Update, 3:30 p.m. PG&E spokeswoman Tamar Sarkissian said Friday afternoon that the company has identified the cause of Tuesday’s power outage as an equipment failure during testing at an East Bay substation.
Sarkissian said she learned Friday that the outage actually originated at a substation in El Cerrito, not in Berkeley as had previously been reported by PG&E. She was not able to provide the exact location of the station.
Sarkissian said the testing had been planned, but that additional details about the nature of the equipment failure are still under investigation. She stressed that PG&E is focused on ensuring that its system is safe and reliable, and said she will release additional information when it is available.
Original story, 1:30 p.m. Tuesday’s widespread power outage in Berkeley and nearby cities kept first responders busy with one accident that sent a cyclist to the hospital, five elevator rescues and a handful of other calls, authorities said.
PG&E said 29,000 Berkeley customers were without power, as well as 9,000 customers in surrounding cities. The cause of the outage had not been identified as of Thursday afternoon, a PG&E rep said.
Deputy Fire Chief Avery Webb said the Berkeley Fire Department received about 15 calls during the outage, which lasted from 1:45 p.m. until about 3 p.m.
“We were immediately aware of the outage, because the lights temporarily went out at the Public Safety Building, then the backup generator activated,” Webb said by email Friday morning.
Among the calls to the dispatch center were five elevator rescues — including one at City Hall, according to a report on Twitter — four fire alarms, two medical calls and an accident involving a vehicle and cyclist at Hearst Avenue and Milvia Street. There were three other calls to the department that Webb said were not related to the outage.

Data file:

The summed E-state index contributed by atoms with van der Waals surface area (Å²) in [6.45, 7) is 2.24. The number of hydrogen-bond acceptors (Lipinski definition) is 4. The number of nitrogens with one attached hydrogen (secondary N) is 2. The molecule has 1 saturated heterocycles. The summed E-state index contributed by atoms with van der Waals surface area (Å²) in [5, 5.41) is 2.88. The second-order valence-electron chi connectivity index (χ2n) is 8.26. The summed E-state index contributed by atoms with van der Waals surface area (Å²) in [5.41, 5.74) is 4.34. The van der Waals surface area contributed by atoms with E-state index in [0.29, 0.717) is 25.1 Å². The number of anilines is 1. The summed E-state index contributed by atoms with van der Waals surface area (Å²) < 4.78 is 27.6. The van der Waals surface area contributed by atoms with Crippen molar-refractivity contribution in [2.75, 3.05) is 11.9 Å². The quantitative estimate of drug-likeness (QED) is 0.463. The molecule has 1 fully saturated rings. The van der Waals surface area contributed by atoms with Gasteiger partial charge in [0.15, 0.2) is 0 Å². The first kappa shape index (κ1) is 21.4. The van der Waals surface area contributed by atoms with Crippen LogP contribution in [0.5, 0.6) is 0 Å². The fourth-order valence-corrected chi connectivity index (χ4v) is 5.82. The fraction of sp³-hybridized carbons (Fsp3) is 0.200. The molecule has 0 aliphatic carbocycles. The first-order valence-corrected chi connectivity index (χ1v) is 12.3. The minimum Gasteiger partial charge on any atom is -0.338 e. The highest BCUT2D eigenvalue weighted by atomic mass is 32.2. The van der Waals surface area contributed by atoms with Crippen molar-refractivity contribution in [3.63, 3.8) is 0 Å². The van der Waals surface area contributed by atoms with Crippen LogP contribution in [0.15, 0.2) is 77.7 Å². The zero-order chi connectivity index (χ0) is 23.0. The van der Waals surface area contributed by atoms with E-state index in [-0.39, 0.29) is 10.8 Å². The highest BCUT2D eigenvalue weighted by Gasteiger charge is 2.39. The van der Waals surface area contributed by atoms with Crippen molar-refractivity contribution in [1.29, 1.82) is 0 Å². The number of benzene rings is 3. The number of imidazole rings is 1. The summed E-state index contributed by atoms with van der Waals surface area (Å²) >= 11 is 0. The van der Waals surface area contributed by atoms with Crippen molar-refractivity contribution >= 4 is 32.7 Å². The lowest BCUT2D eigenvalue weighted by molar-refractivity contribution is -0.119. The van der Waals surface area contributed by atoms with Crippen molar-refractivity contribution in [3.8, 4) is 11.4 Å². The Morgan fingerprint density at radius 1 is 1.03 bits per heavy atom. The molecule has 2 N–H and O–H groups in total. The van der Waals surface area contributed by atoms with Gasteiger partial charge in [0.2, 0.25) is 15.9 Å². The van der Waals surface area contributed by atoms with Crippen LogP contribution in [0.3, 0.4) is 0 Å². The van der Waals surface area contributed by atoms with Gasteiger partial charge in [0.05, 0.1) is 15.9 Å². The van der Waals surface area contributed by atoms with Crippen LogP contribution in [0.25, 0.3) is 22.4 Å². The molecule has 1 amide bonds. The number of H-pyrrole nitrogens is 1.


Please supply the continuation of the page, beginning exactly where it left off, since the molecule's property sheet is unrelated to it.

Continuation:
The medical calls involved helping a person in a wheelchair down some stairs, as well as providing aid to an oxygen-dependent patient who was worried about the outage, said Webb.
Berkeley police spokeswoman Officer Jennifer Coats provided additional information about the traffic accident at Hearst and Milvia, which took place just after 2 p.m. The intersection is usually controlled by a traffic signal, but the signal was not working due to the outage. Many other traffic lights in Berkeley were knocked out as well.
“According to the vehicle code,, when a signal light is not functioning vehicles are to stop then proceed into the intersection,” she said, similar to the rules at a four-way stop sign.
The vehicle, driven by a 50-year-old Albany man, was traveling east on Hearst when a cyclist, a 46-year-old man from Palo Alto, rode south on Milvia into the intersection without stopping and ran into the side of the vehicle, Coats said.
“It appears the bicycle failed to stop prior to entering the intersection as required,” she said, according to the preliminary report.
The cyclist suffered non-life-threatening injuries and was taken by ambulance to the hospital for treatment.
According to a brief message posted on PG&E’s outage map during the power loss, its cause was listed as “Planned maintenance in the area.” PG&E has not been able to clarify what that might mean, but it left numerous readers wondering.
Sarkissian said Thursday by email that the company is still working on the investigation into what caused Tuesday’s outage at an East Bay substation. (The station initially was said to have been in Berkeley, but Sarkissian said Friday that the substation turned out to have been in El Cerrito.)
“The duration of an investigation can vary, but it is essential to learn what happened so we can ensure a safe and reliable system,” she wrote. “We will provide additional details when the investigation is complete.”
This story was updated after publication to reflect new information from PG&E. Read more about Berkeley power outages in past Berkeleyside coverage. And stay tuned to Berkeleyside’s Facebook and Twitter pages for breaking news updates.